British Dramatists from Dryden to Sheridan

By George Henry Nettleton; Arthur Eillicot Case | Go to book overview

PROLOGUE

SPOKEN BY MISS CROSS.1

Ladies, this play in too much haste was writ,
To be o'ercharged with either plot or wit;
'Twas got, conceived, and born in six weeks space,
And wit, you know, 's as slow in growth -- as grace.

Sure it can ne'er be ripened to your taste; 5
I doubt 'twill prove our author bred too fast: For mark 'em well, who with the Muses marry,
They rarely do conceive, but they miscarry.
'Tis the hard fate of those wh'are big with rhyme,
Still to be brought to bed before their time. 10
Of our late poets, Nature few has made; The greatest part -- are only so by trade.

Still want of something brings the scribbling fit;
For want of money some of 'em have writ,
And others do't, you see -- for want of wit. 15
Honor, they fancy, summons 'em to write,
So out they lug2 in wresty3 Nature's spite,
As some of you spruce beaux do -- when you fight.
Yet let the ebb of wit be ne'er so low,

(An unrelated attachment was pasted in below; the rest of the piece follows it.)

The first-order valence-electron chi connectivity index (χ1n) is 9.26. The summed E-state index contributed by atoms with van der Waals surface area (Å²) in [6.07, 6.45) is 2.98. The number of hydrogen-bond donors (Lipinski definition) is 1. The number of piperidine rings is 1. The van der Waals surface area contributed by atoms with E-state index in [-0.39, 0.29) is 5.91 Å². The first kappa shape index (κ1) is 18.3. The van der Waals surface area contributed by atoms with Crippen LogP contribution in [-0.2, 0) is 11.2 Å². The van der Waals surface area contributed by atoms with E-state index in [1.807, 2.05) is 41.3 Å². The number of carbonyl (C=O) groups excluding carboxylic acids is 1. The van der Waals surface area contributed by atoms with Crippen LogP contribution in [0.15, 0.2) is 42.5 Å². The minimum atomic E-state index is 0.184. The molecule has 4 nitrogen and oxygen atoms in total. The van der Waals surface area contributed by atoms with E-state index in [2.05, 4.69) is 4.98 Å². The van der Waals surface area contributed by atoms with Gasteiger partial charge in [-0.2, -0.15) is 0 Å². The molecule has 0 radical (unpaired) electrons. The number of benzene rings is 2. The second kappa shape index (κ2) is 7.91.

Some glimpse of it a man may hope to show, 20
Upon a theme so ample -- as a beau.
So, howsoe'er true courage may decay,
Perhaps there's not one smock-face4 here today,
But's bold as Cæsar -- to attack a play.
Nay, what's yet more, with an undaunted face, 25
To do the thing with more heroic grace,
'Tis six to four y'attack the strongest place.
You are such Hotspurs5 in this kind of venture,
Where there's no breach, just there you needs must enter.
But be advised. 30
E'en give the hero and the critic o'er,6
For Nature sent you on another score;
She formed her beau for nothing but her whore.
____________________
18]Q2 you, spruce beaux, do.
33]Q1Q2P and various later editions print a second prologue, spoken on the third night, which is omitted from this edition.
1
In the part of Miss Hoyden.
2
Draw (their pens). The term is commonly used with the meaning 'draw a sword.'
3
A variant form of restive, used here in the relatively uncommon sense of 'dull, sluggish.'
4
Effeminate man.
5
Referring to the hot-headed and 'very valiant rebel' in King Henry IV, Part I.
6
Give up attempting to be heroes and critics.

-263-

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